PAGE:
Newton v. Hartford Life and Accident Insurance Company

Filing 25

MEMORANDUM OPINION. Signed by Judge R David Proctor on 3/30/2015. (AVC)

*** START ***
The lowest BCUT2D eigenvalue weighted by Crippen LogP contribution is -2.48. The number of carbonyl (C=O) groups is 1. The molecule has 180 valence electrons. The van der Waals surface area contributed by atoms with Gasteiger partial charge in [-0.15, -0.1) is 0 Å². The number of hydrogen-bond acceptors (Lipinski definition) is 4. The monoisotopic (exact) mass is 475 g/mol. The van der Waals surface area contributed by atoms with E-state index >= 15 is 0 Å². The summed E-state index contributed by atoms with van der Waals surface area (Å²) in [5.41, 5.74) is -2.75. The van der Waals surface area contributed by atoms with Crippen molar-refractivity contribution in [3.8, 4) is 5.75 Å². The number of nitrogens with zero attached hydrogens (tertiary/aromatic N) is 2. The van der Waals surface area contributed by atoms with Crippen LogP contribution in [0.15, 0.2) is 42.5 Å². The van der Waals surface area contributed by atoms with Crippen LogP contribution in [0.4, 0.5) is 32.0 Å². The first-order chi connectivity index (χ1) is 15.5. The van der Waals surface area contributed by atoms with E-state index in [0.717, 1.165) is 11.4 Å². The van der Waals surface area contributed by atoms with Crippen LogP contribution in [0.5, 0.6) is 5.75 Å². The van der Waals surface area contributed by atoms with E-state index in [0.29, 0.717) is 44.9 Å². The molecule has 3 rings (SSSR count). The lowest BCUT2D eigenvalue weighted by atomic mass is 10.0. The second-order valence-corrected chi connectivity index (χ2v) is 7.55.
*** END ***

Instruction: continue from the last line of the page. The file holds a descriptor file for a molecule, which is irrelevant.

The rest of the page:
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FILED 2015 Mar-30 PM 02:05 U.S. DISTRICT COURT N.D. OF ALABAMA UNITED STATES DISTRICT COURT FOR THE NORTHERN DISTRICT OF ALABAMA WESTERN DIVISION PAMELA A. NEWTON, Plaintiff, v. HARTFORD LIFE AND ACCIDENT INSURANCE COMPANY, } } } } } } } } } Case No.: 7:14-cv-02210-RDP Defendant. MEMORANDUM OPINION This matter is before the court on Hartford Life And Accident Insurance Company’s Motion to Dismiss Count II of Plaintiff’s Complaint. (Doc. # 11). The matter has been fully briefed. (Docs. # 11, 13, 17, 20, and 21). For the reasons discussed below, the court concludes the motion is due to be denied, but Plaintiff must replead her allegations to remove shotgun pleading. I. Background Plaintiff Pamela Newton was a participant in an employee welfare benefit plan maintained by her former employer, The TJX Companies, Inc. (Doc. # 1 at ¶ 5). Plaintiff alleges that she is disabled under the terms of the Plan, and argues Defendant Hartford wrongfully terminated her claim for long term disability benefits. (Doc. # 1 at ¶¶ 34, 49-51). Plaintiff has asserted two claims under ERISA. (Doc. # 1 at ¶ 50). Count One seeks benefits pursuant to 29 U.S.C. § 1132(a)(1)(B) based on the termination of her claim for disability benefits, and seeks to recover LTD benefits allegedly due under the Plan. (Doc. # 1 at ¶¶ 49-51). Count Two is a claim for injunctive relief under 29 U.S.C. § 1132(a)(1)(B) and (a)(3) and for penalties under 29 U.S.C. § 1132(c). (Doc. # 1 at ¶¶ 52-59). Count Two also states a breach of fiduciary duty claim. (Doc. # 1 at ¶ 54). Defendant’s Motion only seeks dismissal of Count Two. (Doc. # 11). II. Standard of Review In most instances, the Federal Rules of Civil Procedure require only that a complaint provide “a short and plain statement of the claim showing that the pleader is entitled to relief.” Fed. R. Civ. P. 8(a). Nevertheless, to survive a motion to dismiss, a complaint must “state a claim to relief that is plausible on its face.” Bell Atlantic Corp. v. Twombly, 550 U.S. 544, 570 (2007). “A claim has facial plausibility when the plaintiff pleads factual content that allows the court to draw the reasonable inference that the defendant is liable for the misconduct alleged.” Ashcroft v. Iqbal, 129 S.Ct. 1937, 1949 (2009). The complaint must include enough facts “to raise a right to relief above the speculative level.” Twombly, 550 U.S. at 555. Pleadings that contain nothing more than “a formulaic recitation of the elements of a cause of action” do not meet Rule 8 standards, nor do pleadings suffice that are based merely upon “labels or conclusions” or “naked assertion[s]” without supporting factual allegations. Twombly, 550 U.S. at 555, 557. To be plausible on its face, the claim must contain enough facts that “allow [] the court to draw the reasonable inference that the defendant is liable for the misconduct alleged.” Iqbal, 129 S. Ct. at 1949. The court must construe pleadings broadly and resolve inferences in a plaintiff’s favor. Levine v. World Fin. Network Nat’l Bank, 437 F.3d 1118, 1120 (11th Cir. 2006). However, the court need not accept inferences that are unsupported by the facts asserted in the complaint. Snow v. DirecTV, Inc., 450 F.3d 1314, 1320 (11th Cir. 2006). Ultimately, the well-pleaded complaint 2 must present a reasonable inference from the facts it alleges that show a defendant is liable. Reese v. Ellis, Painter, Ratterree & Adams, LLP, 678 F.3d 1211, 1215 (11th Cir. 2012). To survive Defendants’ Motion, the allegations of Plaintiffs’ second amended counterclaim must permit the court based on its “judicial experience and common sense . . . to infer more than the mere possibility of misconduct.” Iqbal, 129 S. Ct. at 1949. III. Analysis Defendant argues that Count Two of Plaintiff’s Complaint should be dismissed because (1) Plaintiff cannot state a viable claim for statutory penalties against Hartford, and (2) her breach of fiduciary duty claim fails as a matter of law. (Doc. # 11). A. Plaintiff’s “Shotgun” Pleading Before addressing Defendant’s arguments for dismissal, the court notes that Count Two attempts to state claims under three different sections of ERISA: 29 U.S.C. § 1132(a)(1)(B), § 1132 (a)(3), and § 1132(c). Shotgun pleadings are those that assert multiple claims for relief in single counts and incorporate every antecedent allegation by reference into each subsequent claim for relief or affirmative defense. Wagner v. First Horizon Pharm. Corp., 464 F.3d 1273, 1279 (11th Cir. 2006); Anderson v. Dist. Bd. of Trs. of Cent. Fla. Cmty. Coll., 77 F.3d 364, 366 (11th Cir. 1996) (stating that multiple claims should be presented separately in adherence to Federal Rule of Civil Procedure 10(b)); see also Kennedy v. Bell South Telecommunications, Inc., 546 Fed.Appx. 817, 819–20 (11th Cir . 2013). The Eleventh Circuit has discouraged district courts from considering “shotgun” pleadings. Wagner, 464 F.3d at 1279. “When faced with a shotgun pleading, the trial court, whether or not requested to do so by the party's adversary, ought to require the party to file a repleader.” U.S. ex rel. Atkins v. McInteer, 470 F.3d 1350, 1354 n.6 (11th Cir. 2006) (citing Byrne v. Nezhat, 261 F.3d 3 1075, 1133 (11th Cir.2001)). Thus, although Count Two of Plaintiff’s Complaint should not be dismissed solely because it constitutes shotgun pleading, for this reason alone, it must, at least, be repled. B. Plaintiff’s Statutory Penalties Claim Defendant argues that it cannot be held responsible for statutory penalties under 29 U.S.C. § 1132(c) resulting from a failure to provide documents pursuant to 29 USC §1024(b)(4) because it is not the “named” Plan Administrator of the Plan. (Doc. # 11). Plaintiff responds by pointing out that the Eleventh Circuit has imposed liability against parties acting as the plan administrator even when they were not identified as the plan administrator in the plan documents. (Doc. # 13). Plaintiff asserts that the Plan document furnished clearly reflects that plan administrator duties were delegated to Hartford. Defendant further contends that Plaintiff has not sufficiently alleged that Defendant is a de facto plan administrator. (Doc. # 17). The Eleventh Circuit has held that “the statute only permits an award of penalties against the plan administrator.” Byars v. Coca–Cola Co., 517 F.3d 1256, 1270 (11th Cir. 2008). However, a de facto plan administrator -- i.e., one who assumes responsibility for or controls the provision of plan documents and information -- can be made a proper defendant. See Rosen v. TRW, Inc., 979 F.2d 191, 193–194 (11th Cir. 1992) (“[I]f a company is administrating the plan, then it can be held liable for ERISA violations, regardless of the provisions of the plan document.”); Hunt v. Hawthorne Assocs., Inc., 119 F.3d 888, 914 (11th Cir. 1997) (reaffirming the possibility that an entity not named as plan administrator by a plan document may still act in that role). “Proof of who is the plan administrator may come from the plan document, but can also come from the factual circumstances surrounding the administration of the plan, even if these factual circumstances contradict the designation in the plan document.” Hamilton v. Allen–Bradley Co., 4 244 F.3d 819, 824 (11th Cir. 2001). The question of whether a defendant is acting as plan administrator is fact intensive and better decided at a later stage of this litigation.” Till v. Lincoln Nat. Life Ins. Co., 2014 WL 6895285 * 6 (M.D. Ala. 2014). The court’s analysis above would normally end the inquiry required to address this aspect of the motion to dismiss. However, here, although Plaintiff purportedly bases her argument on certain facts which could support the allegation that Defendant was the “de facto” plan administrator, those facts are not sufficiently alleged in the Complaint. The court agrees with Defendant that the allegations in the Complaint that Defendant was the “de facto” plan administrator are merely conclusory. Accordingly, Plaintiff must amend her Complaint. In repleading the claims she has asserted in Count Two, Plaintiff should remedy this factual pleading deficiency or face dismissal of this claim. Plaintiff should also bear in mind that statutory penalties are not available for all documents a plaintiff may wish to review; therefore, to the extent she seeks statutory penalties for any documents not specifically listed in Section 1024, she should include specific factual allegations to support her claim that statutory penalties are available and appropriate for the documents she sought from Defendant. C. Breach of Fiduciary Duty Claim Count Two of Plaintiff’s Complaint asserts a breach of fiduciary duty claim, either in addition to or as an alternative to her claim for statutory penalties. (Doc. # 1 at ¶¶ 54-59). But her pleading is not clear. That is, her complaint does not sufficiently indicate whether the claim is plead in the alternative (or in addition) to her statutory penalty claim. This alone counsels in favor of requiring a repleading of this claim. 5 Defendant argues that Plaintiff’s claim must be dismissed because a breach of fiduciary duty claim is not available where other avenues to obtain relief are available, such as Plaintiff’s claims for benefits under Count One. (Doc. # 11). To be sure, claims for equitable relief under § 1132(a)(3) are available only when a plaintiff has no other claim for relief under ERISA. See Varity Corp. v. Howe, 516 U.S. 489, 515 (1996); Ogden v. Blue Bell Creameries U.S.A., Inc., 348 F.3d 1284 (11th Cir. 2003) (stating that the central focus is “whether Congress has provided an adequate remedy ... elsewhere in the ERISA statutory framework”). Nevertheless, we are at the pleading stage. In certain circumstances, some courts have allowed ERISA plaintiffs to plead dual claims where the claims have different factual predicates, even though the plaintiffs would ultimately be barred from recovering under both (a)(1)(B) and (a)(3) at summary judgment or trial. See Silva v. Metro. Life Ins. Co., 762 F.3d 711, 726 (8th Cir.2014); Poole v. Life Ins. Co. of N. Am., 984 F.Supp.2d 1179, 1188 (M.D. Ala. 2013). However, when the (a)(1)(B) and (a)(3) claims are based upon the same factual predicate, it is appropriate to dismiss the duplicative (a)(3) claim. See Till v. Lincoln Nat. Life Ins. Co., 2014 WL 6895285 * 4-5 (M.D. Ala. 2014). Thus, the question is whether those claims are actually based upon the same factual predicate. Plaintiff’s primary claim, contained in Count One, seeks an award of plan benefits under § 1132(a)(1). The factual predicate of that claim is that Plaintiff is, in fact, physically disabled, and thus her benefits were wrongfully discontinued. (Doc. # 1 at pp. 3-9). Under Count Two, Plaintiff asserts a breach of fiduciary duty claim seeking to have her claim reopened and reconsidered as relief for the alleged breach of fiduciary duty. (Doc. # 1 at 19). Although the requested relief in the two claims appears somewhat similar, the factual predicate for her claim 6 under Count Two is Defendant’s alleged failure to produce requested documents. (Doc. # 1, generally). Because the factual predicate underlying Count Two is distinct from the factual predicate for Count One, Count Two may be pled and maintained alternatively, at least at this stage of the case. At the end of the day, however, Plaintiff will not be able to recover under both theories. IV. Conclusion For the foregoing reasons, Defendant Hartford Life And Accident Insurance Company’s Motion to Dismiss Count II of Plaintiff’s Complaint (Doc. # 11) is due to be denied. However, the court will require Plaintiff to replead her claims in order to eliminate the shotgun aspect of her pleadings. The rule is one claim in each count. In addition, each claim must have a sufficient factual basis. The court will enter a separate order in accordance with this memorandum opinion. DONE and ORDERED this March 30, 2015. _________________________________ R. DAVID PROCTOR UNITED STATES DISTRICT JUDGE 7